5 Essential Habits for a Healthy Heart
Learn more about which heart disease risk factors you can control.By Amy Zerello
Because Americans are more likely to adapt to stress than quell it, millions are unaware their heart health is at risk. Chronic stress and coronary heart disease go hand and hand. It's linked to unhealthy cholesterol levels, hypertension and a host of unhealthy habits that most of us turn to under duress. Aside from all of this, if you're often in a bad mood it may be time to address your stress. Studies maintain that hostility may trump the leading predictors of heart disease.
Cigarette smoking may be to blame for one in five cardiovascular disease deaths. Smoking damages blood vessels by lowering good cholesterol (HDL), complicating blood flow and contributing to high blood pressure. Smoking is also linked to insulin resistance and the cluster of problems that collectively define metabolic syndrome.
This one's simple: Move your body! If you're not burning calories, you're storing them -- as fat. Too much of this means higher triglycerides and LDL -- both bad for your heart. The American Heart Association supports regular aerobic physical activity as it increases both your fitness level and aptitude for exercise. At a minimum, 20-30 minutes of daily exercise can help prevent cardiovascular disease, though embracing opportunities to be more active won't harm your heart (or waistline!) either.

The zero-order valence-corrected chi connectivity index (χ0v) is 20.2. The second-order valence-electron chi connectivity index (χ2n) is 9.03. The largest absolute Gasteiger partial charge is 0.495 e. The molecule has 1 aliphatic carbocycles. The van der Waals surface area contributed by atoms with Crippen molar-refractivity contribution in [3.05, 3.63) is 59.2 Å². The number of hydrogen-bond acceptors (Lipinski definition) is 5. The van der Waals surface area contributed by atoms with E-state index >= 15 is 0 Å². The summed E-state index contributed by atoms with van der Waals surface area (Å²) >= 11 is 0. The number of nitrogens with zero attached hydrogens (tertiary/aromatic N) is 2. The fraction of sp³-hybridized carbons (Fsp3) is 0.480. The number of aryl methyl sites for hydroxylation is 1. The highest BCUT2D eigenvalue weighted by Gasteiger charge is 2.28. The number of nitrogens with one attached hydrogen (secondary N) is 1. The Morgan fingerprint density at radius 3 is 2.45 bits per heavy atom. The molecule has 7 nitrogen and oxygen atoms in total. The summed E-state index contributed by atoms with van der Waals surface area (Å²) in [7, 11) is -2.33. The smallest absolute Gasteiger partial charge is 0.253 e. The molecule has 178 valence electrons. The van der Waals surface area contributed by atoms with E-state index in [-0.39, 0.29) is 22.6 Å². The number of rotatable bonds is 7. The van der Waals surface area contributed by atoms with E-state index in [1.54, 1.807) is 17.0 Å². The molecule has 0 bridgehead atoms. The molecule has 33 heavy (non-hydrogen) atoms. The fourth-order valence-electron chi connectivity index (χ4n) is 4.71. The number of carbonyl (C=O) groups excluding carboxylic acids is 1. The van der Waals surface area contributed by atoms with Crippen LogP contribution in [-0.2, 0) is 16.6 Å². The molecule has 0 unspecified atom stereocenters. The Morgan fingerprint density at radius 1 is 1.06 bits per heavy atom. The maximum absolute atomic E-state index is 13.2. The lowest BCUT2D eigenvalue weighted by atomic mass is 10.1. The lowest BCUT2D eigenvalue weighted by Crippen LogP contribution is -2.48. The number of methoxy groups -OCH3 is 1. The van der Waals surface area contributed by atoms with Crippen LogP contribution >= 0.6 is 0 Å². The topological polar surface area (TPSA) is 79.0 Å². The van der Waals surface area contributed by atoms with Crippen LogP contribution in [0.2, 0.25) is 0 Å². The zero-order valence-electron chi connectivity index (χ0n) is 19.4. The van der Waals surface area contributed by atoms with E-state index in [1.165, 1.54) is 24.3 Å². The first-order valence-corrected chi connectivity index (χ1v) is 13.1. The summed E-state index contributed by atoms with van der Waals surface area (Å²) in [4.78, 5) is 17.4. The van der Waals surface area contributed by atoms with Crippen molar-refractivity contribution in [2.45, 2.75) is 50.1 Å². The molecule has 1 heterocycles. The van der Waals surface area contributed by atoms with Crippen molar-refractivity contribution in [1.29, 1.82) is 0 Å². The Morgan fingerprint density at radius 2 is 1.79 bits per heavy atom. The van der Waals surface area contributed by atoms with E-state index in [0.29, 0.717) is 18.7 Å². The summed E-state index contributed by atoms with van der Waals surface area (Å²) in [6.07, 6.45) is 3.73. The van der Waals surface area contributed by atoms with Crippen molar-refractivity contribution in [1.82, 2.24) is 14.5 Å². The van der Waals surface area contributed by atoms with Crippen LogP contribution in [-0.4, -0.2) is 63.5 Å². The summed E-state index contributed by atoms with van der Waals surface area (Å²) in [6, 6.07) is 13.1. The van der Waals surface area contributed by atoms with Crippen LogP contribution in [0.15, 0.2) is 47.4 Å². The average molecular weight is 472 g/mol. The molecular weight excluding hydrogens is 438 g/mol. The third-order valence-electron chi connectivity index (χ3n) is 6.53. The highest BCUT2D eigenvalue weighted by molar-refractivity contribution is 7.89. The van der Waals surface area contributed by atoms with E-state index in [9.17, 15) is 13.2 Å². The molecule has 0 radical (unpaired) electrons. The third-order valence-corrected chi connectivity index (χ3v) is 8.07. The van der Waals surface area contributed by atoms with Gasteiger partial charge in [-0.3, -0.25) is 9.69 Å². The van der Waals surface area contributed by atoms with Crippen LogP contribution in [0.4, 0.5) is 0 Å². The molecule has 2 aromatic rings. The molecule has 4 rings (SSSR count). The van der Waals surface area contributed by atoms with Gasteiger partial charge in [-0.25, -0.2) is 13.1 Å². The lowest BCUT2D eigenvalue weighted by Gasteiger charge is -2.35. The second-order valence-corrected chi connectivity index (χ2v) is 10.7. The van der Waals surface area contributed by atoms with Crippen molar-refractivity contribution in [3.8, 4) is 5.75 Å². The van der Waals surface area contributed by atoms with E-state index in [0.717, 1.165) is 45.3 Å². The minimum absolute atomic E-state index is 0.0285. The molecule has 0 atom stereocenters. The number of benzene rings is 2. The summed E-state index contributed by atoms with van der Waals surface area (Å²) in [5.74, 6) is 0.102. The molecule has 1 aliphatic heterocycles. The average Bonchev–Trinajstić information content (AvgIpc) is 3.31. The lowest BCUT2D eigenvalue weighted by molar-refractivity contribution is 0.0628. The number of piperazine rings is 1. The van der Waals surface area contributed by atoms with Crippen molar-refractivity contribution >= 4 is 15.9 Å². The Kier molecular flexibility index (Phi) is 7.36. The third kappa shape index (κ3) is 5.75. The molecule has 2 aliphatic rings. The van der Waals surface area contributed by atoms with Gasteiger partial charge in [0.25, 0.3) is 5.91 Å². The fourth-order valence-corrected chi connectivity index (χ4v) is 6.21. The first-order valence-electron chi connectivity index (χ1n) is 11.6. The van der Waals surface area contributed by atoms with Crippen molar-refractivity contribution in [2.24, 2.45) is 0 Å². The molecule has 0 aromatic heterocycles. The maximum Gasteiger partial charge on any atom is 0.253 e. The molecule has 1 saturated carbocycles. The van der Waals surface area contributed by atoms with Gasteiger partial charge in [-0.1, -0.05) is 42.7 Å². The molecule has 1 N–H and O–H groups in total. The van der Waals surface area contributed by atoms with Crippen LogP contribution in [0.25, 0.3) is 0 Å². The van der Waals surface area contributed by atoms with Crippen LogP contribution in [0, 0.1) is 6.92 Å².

Eating healthy means so much more than just ordering a salad for lunch. Research has uncovered delicious information about whole grains, almonds, exotic juices, and even chocolate! Commonsense tells us why fresh produce is a smarter choice than potato chips. Learn about healthy food options so you'll develop an arsenal of defenses against salty, sugary, trans fatty foods.
Heart-Smart Solutions to Dining Dilemmas
The nation's weight problem accounts for 112,000 deaths per year, according to the American Heart Association. Heart disease, higher in persons who are overweight or obese, is a consequence of grave importance as it can lead to heart attack and death. Carrying extra weight can raise your blood pressure, elevate your triglycerides, decrease HDL ('good') cholesterol, and put you at risk for serious conditions, like diabetes and cancer. Get the numbers on your scale out of the danger zone by being mindful about diet and exercise. If you need help, speak with your doctor or consult a nutritionist.